The new IT rules mandate social media intermediaries to appoint grievance officer, nodal officer and chief compliance officer
Last month, the Congress party wrote to Mark Zuckerberg demanding an internal inquiry into the functioning of the India unit of the company
WhatsApp’s website mentions Varun Lamba as the grievance officer, while Facebook’s current grievance officer is Spoorthi Priya
Both the companies have listed job openings on LinkedIn accounts.
“We are looking for a highly motivated professional for the role of Nodal Contact Person & Grievance officer in India. This person will coordinate with law enforcement agencies in India, including facilitating timely responses to valid legal requests under applicable law and our policies. This person shall also oversee the company’s acknowledgement, redressal and response to user complaints and grievances,” the LinkedIn posts read.
The roles for nodal contact and grievance redressal officers would entail overseeing the coordination with law enforcement agencies while working with internal teams to respond to legal requests and requisitions.
They would also have to maintain high standards of judgement while handling numerous time-sensitive escalations with competing priorities along with ensuring that law enforcement and regulatory requests are acknowledged, reviewed and handled pursuant to applicable law and WhatsApp’s and Facebook’s policies, among other responsibilities.
Further, regarding the compliance officers at both the companies, the role would involve overseeing and monitoring compliance with applicable laws and regulations of India, including the information technology laws and rules along with other laws.
The concerned compliance officials would work closely and creatively with cross-functional teams, including legal and policy, in reviewing and addressing governmental regulations, agency guidelines, and policies.
The IT (Intermediary Guidelines and Digital Media Ethics Code) Rules which came into force on May 26th 2021, mandate that social media intermediaries with over 50 lakh users to appoint grievance officer, nodal officer and a chief compliance officer in the country.
Paresh B Lal who was appointed as WhatsApp’s Grievance and Nodal officer in June this year quit from the Facebook-owned company in October, according to his LinkedIn profile.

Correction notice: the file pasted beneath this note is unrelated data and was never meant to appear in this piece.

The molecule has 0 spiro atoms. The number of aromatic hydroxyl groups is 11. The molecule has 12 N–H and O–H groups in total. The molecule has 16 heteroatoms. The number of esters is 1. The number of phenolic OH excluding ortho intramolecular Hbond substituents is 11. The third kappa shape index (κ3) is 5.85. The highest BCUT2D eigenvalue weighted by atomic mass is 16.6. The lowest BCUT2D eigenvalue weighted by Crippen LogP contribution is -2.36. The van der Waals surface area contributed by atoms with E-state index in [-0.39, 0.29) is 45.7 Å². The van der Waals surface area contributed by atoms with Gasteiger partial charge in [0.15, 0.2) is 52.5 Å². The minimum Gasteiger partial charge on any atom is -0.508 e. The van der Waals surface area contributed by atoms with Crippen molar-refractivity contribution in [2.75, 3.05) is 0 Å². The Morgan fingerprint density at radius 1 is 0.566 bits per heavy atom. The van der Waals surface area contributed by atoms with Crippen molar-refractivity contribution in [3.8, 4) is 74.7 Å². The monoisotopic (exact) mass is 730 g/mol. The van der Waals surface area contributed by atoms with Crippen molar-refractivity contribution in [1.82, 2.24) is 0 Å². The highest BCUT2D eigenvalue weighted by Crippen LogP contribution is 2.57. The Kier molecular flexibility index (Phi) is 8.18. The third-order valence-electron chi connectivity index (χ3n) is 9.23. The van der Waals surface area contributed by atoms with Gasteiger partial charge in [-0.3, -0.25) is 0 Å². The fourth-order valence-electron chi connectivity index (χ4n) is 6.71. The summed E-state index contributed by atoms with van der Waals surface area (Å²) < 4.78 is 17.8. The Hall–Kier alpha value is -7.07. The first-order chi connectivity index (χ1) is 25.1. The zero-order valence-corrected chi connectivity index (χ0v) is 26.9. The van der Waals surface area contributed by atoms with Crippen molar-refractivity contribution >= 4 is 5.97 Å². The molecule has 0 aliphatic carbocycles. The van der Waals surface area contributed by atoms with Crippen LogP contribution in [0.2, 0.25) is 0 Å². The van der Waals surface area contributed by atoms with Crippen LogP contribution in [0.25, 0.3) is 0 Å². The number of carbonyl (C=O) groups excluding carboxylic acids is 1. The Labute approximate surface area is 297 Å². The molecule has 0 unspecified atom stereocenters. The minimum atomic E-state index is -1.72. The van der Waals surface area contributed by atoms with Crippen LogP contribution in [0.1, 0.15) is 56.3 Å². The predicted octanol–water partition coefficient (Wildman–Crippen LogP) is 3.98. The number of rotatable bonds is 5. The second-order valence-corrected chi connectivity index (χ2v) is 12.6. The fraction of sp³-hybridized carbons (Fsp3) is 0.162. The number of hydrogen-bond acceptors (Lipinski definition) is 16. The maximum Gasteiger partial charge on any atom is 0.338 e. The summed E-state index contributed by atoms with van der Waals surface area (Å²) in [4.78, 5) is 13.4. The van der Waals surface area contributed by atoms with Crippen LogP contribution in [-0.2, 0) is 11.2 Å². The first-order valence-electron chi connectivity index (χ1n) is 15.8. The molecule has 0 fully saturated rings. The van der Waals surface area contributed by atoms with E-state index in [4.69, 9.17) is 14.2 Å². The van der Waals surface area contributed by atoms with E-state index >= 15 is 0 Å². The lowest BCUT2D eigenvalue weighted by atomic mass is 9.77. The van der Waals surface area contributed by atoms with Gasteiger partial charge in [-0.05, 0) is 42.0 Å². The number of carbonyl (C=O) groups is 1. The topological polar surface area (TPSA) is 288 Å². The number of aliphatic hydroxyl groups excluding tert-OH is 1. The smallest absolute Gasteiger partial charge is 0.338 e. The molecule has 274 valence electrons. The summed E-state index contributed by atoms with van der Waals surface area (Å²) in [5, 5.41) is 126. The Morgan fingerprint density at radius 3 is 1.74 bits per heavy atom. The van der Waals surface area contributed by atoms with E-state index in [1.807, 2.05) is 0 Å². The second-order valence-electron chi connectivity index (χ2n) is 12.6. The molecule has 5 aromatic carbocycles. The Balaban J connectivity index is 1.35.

WhatsApp’s website now mentions Varun Lamba as the grievance officer, while Facebook’s current grievance officer is Spoorthi Priya.
IT Intermediary Guidelines
As per the new IT guidelines, social media intermediaries with or more than 5 Mn users in India have to comply with the guidelines. Apart from appointing a chief grievance officer, chief compliance officer and a nodal contact person, the social media companies, upon receiving a court order or instructions received from any government agency, shall not host unlawful content in the interest of the
If such a content piece is already live on the platform, the social media intermediaries have to remove it from the platform within 36 hours of receiving the court order or instruction from the government agency.
However, the new norms came in with a lot of controversies and reluctance from the social media giants.
In September, WhatsApp’s CEO Will Cathcart said that the India Government’s new norm undermines the security of the users that the end-to-end encryption provides.
In an interview with the US-based news portal Verge, when asked about the new Indian IT guidelines 2021, Cathcart said that if someone comes to WhatsApp and asks to find the originator of a specific text, then it is no longer private.
Under the rules, social media platforms also need to release their monthly compliance report. As per WhatsApp’s compliance report released earlier this month, in October, it had banned 2,069,000 accounts. The report added that WhatsApp received 500 grievances in October, of which almost half of them were ban appeals.
This included 146 instances of account support, 248 ban appeals, 95 related to product and other support and 11 grievance reports related to safety. WhatsApp banned 18 accounts, actioning via external ban appeals.
Facebook, India & Controversies
In one of its largest markets – India – Facebook has also been no stranger to controversies. Last month, citing human rights groups, Wall Street Journal (WSJ) reported that Facebook is stifling independent reports commissioned to investigate hate speech on its services in India.
The human rights groups had provided extensive input to a U.S. law firm that Facebook commissioned in mid-2020 to undertake the report, the WSJ report said. The report added that the groups supplied hundreds of examples of inflammatory content and suggested ways Facebook could better police its services in India.
Following the report, the Indian National Congress (INC) in November wrote to Mark Zuckerberg, demanding an internal inquiry into the functioning of the company in India.
Earlier too it has been under fire over the circulation of hate speech and its alleged negligence towards curbing such instances.
On December 8, Meta unveiled its first standalone office in Asia, at Gurugram. Along with the standalone office, Facebook India vice president and managing director Ajit Mohan announced a new centre to train 1 Cr small businesses and 250,000 creators in the next three years.